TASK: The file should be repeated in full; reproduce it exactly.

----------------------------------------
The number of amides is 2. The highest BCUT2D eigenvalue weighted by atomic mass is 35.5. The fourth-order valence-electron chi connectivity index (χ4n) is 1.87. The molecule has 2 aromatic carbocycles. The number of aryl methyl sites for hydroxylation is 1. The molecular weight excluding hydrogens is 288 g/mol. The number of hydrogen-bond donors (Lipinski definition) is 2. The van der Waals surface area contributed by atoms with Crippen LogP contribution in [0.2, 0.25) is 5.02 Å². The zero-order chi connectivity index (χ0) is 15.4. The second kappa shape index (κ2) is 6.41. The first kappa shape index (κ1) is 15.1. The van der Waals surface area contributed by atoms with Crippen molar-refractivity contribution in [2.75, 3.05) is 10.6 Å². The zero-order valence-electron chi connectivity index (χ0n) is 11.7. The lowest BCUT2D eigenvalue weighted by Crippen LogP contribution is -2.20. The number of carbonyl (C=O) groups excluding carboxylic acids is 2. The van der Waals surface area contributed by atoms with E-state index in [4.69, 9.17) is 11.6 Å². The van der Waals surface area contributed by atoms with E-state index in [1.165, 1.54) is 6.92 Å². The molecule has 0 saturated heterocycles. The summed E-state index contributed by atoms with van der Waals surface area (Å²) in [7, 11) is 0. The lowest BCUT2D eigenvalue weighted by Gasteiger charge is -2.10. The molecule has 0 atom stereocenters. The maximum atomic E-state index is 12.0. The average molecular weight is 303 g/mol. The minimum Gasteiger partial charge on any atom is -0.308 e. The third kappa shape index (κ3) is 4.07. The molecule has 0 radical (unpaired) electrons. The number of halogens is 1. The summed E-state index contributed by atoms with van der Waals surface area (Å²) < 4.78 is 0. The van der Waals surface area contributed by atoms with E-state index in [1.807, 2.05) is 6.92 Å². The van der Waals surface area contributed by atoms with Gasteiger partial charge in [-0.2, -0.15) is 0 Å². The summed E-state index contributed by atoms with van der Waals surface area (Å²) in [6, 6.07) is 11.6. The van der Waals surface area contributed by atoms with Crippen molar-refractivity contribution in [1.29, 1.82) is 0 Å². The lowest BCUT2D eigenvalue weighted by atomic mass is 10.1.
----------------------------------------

The number of amides is 2. The highest BCUT2D eigenvalue weighted by atomic mass is 35.5. The fourth-order valence-electron chi connectivity index (χ4n) is 1.87. The molecule has 2 aromatic carbocycles. The number of aryl methyl sites for hydroxylation is 1. The molecular weight excluding hydrogens is 288 g/mol. The number of hydrogen-bond donors (Lipinski definition) is 2. The van der Waals surface area contributed by atoms with Crippen LogP contribution in [0.2, 0.25) is 5.02 Å². The zero-order chi connectivity index (χ0) is 15.4. The second kappa shape index (κ2) is 6.41. The first kappa shape index (κ1) is 15.1. The van der Waals surface area contributed by atoms with Crippen molar-refractivity contribution in [2.75, 3.05) is 10.6 Å². The zero-order valence-electron chi connectivity index (χ0n) is 11.7. The lowest BCUT2D eigenvalue weighted by Crippen LogP contribution is -2.20. The number of carbonyl (C=O) groups excluding carboxylic acids is 2. The van der Waals surface area contributed by atoms with E-state index in [4.69, 9.17) is 11.6 Å². The van der Waals surface area contributed by atoms with E-state index in [1.165, 1.54) is 6.92 Å². The molecule has 0 saturated heterocycles. The summed E-state index contributed by atoms with van der Waals surface area (Å²) in [7, 11) is 0. The lowest BCUT2D eigenvalue weighted by Gasteiger charge is -2.10. The molecule has 0 atom stereocenters. The maximum atomic E-state index is 12.0. The average molecular weight is 303 g/mol. The minimum Gasteiger partial charge on any atom is -0.308 e. The third kappa shape index (κ3) is 4.07. The molecule has 0 radical (unpaired) electrons. The number of halogens is 1. The summed E-state index contributed by atoms with van der Waals surface area (Å²) < 4.78 is 0. The van der Waals surface area contributed by atoms with E-state index in [1.807, 2.05) is 6.92 Å². The van der Waals surface area contributed by atoms with Gasteiger partial charge in [-0.2, -0.15) is 0 Å². The summed E-state index contributed by atoms with van der Waals surface area (Å²) in [6, 6.07) is 11.6. The van der Waals surface area contributed by atoms with Crippen molar-refractivity contribution in [1.29, 1.82) is 0 Å². The lowest BCUT2D eigenvalue weighted by atomic mass is 10.1.